^HH^\hat{H} is the energy operator. That operator has eigenstates ψnψn\psi_n. The state actual physical system is specified by its wave function ΨΨ\Psi, which can be expressed in terms of the eigenfunctions of ^H

I'm afraid I still don't quite understand the meaning of the Hamiltonian. The text introduced it as a sort of operator that in classical-mechanics, described the total energy of a system. I've not reached the part of the text talking about eigenfunctions and eigenvalues yet, so I'm kind of struggling to understand your explanation. Is there a) another way to explain what a Hamiltonian is with respect to the 2 situations I've raised and b) somewhere I can get a beginner's crash course in the eigen-stuff?

When a measurement of the energy is made, then after measurement the system will be found in an eigenstate of the Hamiltonian, and the value of the energy measured will be the corresponding eigenvalue.

Does the eigenstate refer to a stationary-state solution that was part of the general solution to the time-dependent Schrodinger?

Thank you again for your patience.

DrClaude
Mentor
I'm afraid I still don't quite understand the meaning of the Hamiltonian. The text introduced it as a sort of operator that in classical-mechanics, described the total energy of a system. I've not reached the part of the text talking about eigenfunctions and eigenvalues yet, so I'm kind of struggling to understand your explanation. Is there a) another way to explain what a Hamiltonian is with respect to the 2 situations I've raised and b) somewhere I can get a beginner's crash course in the eigen-stuff?

Does the eigenstate refer to a stationary-state solution that was part of the general solution to the time-dependent Schrodinger?
which I think is the most important point to clarify first.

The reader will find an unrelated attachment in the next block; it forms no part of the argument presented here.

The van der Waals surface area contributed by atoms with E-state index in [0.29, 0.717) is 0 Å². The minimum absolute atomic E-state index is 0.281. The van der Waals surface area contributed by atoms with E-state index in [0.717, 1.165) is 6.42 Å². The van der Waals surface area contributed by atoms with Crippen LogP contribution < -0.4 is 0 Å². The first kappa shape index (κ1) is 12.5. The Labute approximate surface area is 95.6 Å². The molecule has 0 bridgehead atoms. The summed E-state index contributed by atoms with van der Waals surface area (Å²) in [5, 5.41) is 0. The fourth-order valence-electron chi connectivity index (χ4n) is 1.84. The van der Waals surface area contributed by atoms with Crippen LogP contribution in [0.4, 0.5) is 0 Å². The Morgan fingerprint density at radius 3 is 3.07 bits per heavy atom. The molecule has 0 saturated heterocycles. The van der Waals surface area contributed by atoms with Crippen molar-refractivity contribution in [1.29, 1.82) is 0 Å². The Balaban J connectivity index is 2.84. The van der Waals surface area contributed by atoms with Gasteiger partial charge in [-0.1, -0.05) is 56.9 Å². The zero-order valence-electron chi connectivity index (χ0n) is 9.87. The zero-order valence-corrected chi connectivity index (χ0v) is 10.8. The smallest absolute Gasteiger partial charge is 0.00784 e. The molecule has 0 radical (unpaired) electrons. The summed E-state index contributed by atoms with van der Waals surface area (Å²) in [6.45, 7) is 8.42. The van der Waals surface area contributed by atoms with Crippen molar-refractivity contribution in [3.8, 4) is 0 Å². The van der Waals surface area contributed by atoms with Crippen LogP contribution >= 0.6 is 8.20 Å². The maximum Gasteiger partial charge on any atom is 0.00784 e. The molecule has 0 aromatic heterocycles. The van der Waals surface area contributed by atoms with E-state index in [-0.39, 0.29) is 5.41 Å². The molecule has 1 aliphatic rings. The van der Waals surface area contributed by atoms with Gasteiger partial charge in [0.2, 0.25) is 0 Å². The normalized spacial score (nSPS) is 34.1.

You are solving the time-independent Schrödinger equation, which is an eigenvalue problem
$$\hat{H} \psi_n = E_n \psi_n$$
with ##\hat{H}## corresponding to the Hamiltonian which, as in classical mechanics, is the total energy of the system. One thing that is new in QM is that it is an operator (instead of a function), and as such has eigenfunctions ##\psi_n##, function which are invariant upon the action of the operator, up to a real multiplicative factor (the eigenvalue).

Observables such as the Hamiltonian act on any quantum state ##\Psi##, and one can use that to calculate the expectation values of that observable, which is energy in the case of the Hamiltonian, see eq. (2.13). If ##\Psi = \psi_n##, then ##\langle H \rangle = E_n##, and ##\Psi## is a stationary state.

Given all the eigenstates ##\psi_n## of an observable, one can always write the state ##\Psi## of a system as
$$\Psi = \sum_n c_n \psi_n$$
with ##c_n \in \mathbb{C}##. If more than one ##c_n \neq 0##, then ##\Psi## is not a stationary state

Most of the wave-functions in an infinite potential well I have seen thus far (in my limited experience) seem to "stack" on top of each other from one level to another, this graph however, plots them as a superposition. Is this down to the fact that the y-axis does not correspond to energy levels?
That "stacking" is just for visualization. What is important is the sum.[/QUOTE]